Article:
Sides dig in on sales tax hike

House Democrats lean toward 6% article page player in wide format.
By Matt Viser
Globe Staff / April 17, 2009
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Small-town mayors, liberal legislators, and deeply worried advocates for the poor launched impassioned campaigns yesterday to increase the Massachusetts sales tax to offset severe budget cuts, but business groups and residents immediately warned that Beacon Hill leaders will pay politically if they raise taxes in the midst of a historic recession.

While legislative leaders remained noncommittal, nearly three dozen House Democrats met behind closed doors yesterday to hammer out budget amendments, with consensus beginning to develop around pushing a sales tax hike and new local-option taxes. The tactic most commonly bandied about has been increasing the state's 5 percent sales tax to 6 percent. Resistance to the idea was swift and strong.

"It would be disastrous for the retail sector," said David Didriksen, who owns Willow Books & Café in Acton and is a member of the board of directors of the Retailers Association of Massachusetts. "To me that's the worst idea since New Coke. At the very time we need to have the least number of hurdles we can, they're going to drive consumers to New Hampshire and the Web." New Hampshire has no sales tax; sales taxes are not collected on most Internet sales.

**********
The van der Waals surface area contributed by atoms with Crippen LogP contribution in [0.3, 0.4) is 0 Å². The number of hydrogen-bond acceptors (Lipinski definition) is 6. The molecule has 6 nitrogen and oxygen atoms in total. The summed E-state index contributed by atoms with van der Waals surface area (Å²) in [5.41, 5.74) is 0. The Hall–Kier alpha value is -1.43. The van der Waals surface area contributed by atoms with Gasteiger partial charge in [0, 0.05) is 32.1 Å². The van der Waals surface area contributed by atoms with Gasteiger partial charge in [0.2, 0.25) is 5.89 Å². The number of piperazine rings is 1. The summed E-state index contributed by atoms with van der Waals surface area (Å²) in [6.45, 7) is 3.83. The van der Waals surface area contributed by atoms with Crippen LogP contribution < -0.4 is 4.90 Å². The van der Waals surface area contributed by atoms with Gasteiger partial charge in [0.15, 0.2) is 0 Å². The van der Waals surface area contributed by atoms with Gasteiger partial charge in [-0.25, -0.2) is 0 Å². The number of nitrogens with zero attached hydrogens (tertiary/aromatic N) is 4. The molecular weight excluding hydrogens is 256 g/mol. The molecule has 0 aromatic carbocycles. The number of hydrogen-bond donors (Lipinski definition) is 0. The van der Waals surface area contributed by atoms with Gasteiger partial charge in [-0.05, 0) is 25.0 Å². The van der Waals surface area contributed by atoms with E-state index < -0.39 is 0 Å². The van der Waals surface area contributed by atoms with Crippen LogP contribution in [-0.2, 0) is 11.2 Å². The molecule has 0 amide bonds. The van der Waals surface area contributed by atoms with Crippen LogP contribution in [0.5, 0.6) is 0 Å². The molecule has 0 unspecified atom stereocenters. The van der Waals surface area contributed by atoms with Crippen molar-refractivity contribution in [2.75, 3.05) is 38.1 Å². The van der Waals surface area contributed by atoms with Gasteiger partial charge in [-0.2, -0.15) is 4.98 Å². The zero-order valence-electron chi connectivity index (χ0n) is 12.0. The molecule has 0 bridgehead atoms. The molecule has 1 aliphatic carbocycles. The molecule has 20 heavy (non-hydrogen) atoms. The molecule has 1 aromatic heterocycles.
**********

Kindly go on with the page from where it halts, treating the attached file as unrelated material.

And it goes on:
The growing tax debate is sure to complicate the Legislature's consideration of another tax increase in coming weeks, a 19-cents-a-gallon gas tax hike proposed by Governor Deval Patrick. Raising the sales tax from 5 cents on the dollar to 6 cents would represent a 20 percent increase in the state sales tax and would produce about $750 million in new money for state coffers, according to some estimates.

"There is growing support for raising the sales tax," said Representative Ruth B. Balser, a Newton Democrat. "We can spend one more penny on the dollar when we purchase nonessential items and maintain our police force, fire, and teachers. Or we can hold onto that one penny and make those drastic cuts. That's a debate we're going to have."

A wide network that includes public health, social services, and public safety advocates is planning a series of rallies, letter- writing campaigns, and phone calls over the next week to lobby their local representatives to vote for new taxes.

House lawmakers this week released a $27.4 billion budget proposal that includes steep cuts in nearly every area touched by state government and would impose the greatest reduction in year-to-year spending in recent memory, with no new taxes. House Speaker Robert A. DeLeo has not taken a position on raising taxes and has said he would let House members debate the issue freely.

Senate President Therese Murray told reporters this week that she was still open to a sales tax hike, but added that most have ruled out any discussion of increasing the income tax.